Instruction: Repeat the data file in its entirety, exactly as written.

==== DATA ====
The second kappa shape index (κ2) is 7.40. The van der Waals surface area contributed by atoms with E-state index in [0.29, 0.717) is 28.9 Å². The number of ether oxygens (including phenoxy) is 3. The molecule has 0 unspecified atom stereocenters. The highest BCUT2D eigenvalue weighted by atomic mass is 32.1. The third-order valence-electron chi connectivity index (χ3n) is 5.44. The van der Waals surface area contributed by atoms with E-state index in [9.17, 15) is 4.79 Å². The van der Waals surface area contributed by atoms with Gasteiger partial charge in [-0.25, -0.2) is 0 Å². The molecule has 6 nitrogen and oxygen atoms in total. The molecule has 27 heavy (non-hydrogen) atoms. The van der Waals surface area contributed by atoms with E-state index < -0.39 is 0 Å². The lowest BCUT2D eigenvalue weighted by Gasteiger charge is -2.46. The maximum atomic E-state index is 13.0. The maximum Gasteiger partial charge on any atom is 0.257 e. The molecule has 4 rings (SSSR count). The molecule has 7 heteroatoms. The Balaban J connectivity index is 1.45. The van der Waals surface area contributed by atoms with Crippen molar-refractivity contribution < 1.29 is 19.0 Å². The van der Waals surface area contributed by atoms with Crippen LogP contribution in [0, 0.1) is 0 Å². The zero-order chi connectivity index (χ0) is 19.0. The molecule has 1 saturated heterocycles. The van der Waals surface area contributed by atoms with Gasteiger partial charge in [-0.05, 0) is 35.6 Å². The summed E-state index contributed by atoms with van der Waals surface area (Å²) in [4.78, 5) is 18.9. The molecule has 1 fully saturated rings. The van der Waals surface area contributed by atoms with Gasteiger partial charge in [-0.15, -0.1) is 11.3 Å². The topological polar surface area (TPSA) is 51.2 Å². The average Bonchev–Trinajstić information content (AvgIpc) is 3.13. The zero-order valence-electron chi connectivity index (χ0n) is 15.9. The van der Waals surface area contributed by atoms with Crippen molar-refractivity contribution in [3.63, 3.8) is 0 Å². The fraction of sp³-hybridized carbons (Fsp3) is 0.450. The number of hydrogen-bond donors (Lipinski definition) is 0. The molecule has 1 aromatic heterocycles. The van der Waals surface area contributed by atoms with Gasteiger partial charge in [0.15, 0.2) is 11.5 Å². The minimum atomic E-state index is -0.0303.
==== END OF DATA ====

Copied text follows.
The second kappa shape index (κ2) is 7.40. The van der Waals surface area contributed by atoms with E-state index in [0.29, 0.717) is 28.9 Å². The number of ether oxygens (including phenoxy) is 3. The molecule has 0 unspecified atom stereocenters. The highest BCUT2D eigenvalue weighted by atomic mass is 32.1. The third-order valence-electron chi connectivity index (χ3n) is 5.44. The van der Waals surface area contributed by atoms with E-state index in [9.17, 15) is 4.79 Å². The van der Waals surface area contributed by atoms with Gasteiger partial charge in [-0.25, -0.2) is 0 Å². The molecule has 6 nitrogen and oxygen atoms in total. The molecule has 27 heavy (non-hydrogen) atoms. The van der Waals surface area contributed by atoms with E-state index < -0.39 is 0 Å². The lowest BCUT2D eigenvalue weighted by Gasteiger charge is -2.46. The maximum atomic E-state index is 13.0. The maximum Gasteiger partial charge on any atom is 0.257 e. The molecule has 4 rings (SSSR count). The molecule has 7 heteroatoms. The Balaban J connectivity index is 1.45. The van der Waals surface area contributed by atoms with Crippen molar-refractivity contribution < 1.29 is 19.0 Å². The van der Waals surface area contributed by atoms with Crippen LogP contribution in [0, 0.1) is 0 Å². The zero-order chi connectivity index (χ0) is 19.0. The molecule has 1 saturated heterocycles. The van der Waals surface area contributed by atoms with Gasteiger partial charge in [-0.05, 0) is 35.6 Å². The summed E-state index contributed by atoms with van der Waals surface area (Å²) in [4.78, 5) is 18.9. The molecule has 1 fully saturated rings. The van der Waals surface area contributed by atoms with Gasteiger partial charge in [-0.15, -0.1) is 11.3 Å². The topological polar surface area (TPSA) is 51.2 Å². The average Bonchev–Trinajstić information content (AvgIpc) is 3.13. The zero-order valence-electron chi connectivity index (χ0n) is 15.9. The van der Waals surface area contributed by atoms with Crippen molar-refractivity contribution in [3.63, 3.8) is 0 Å². The fraction of sp³-hybridized carbons (Fsp3) is 0.450. The number of hydrogen-bond donors (Lipinski definition) is 0. The molecule has 1 aromatic heterocycles. The van der Waals surface area contributed by atoms with Gasteiger partial charge in [0.15, 0.2) is 11.5 Å². The minimum atomic E-state index is -0.0303.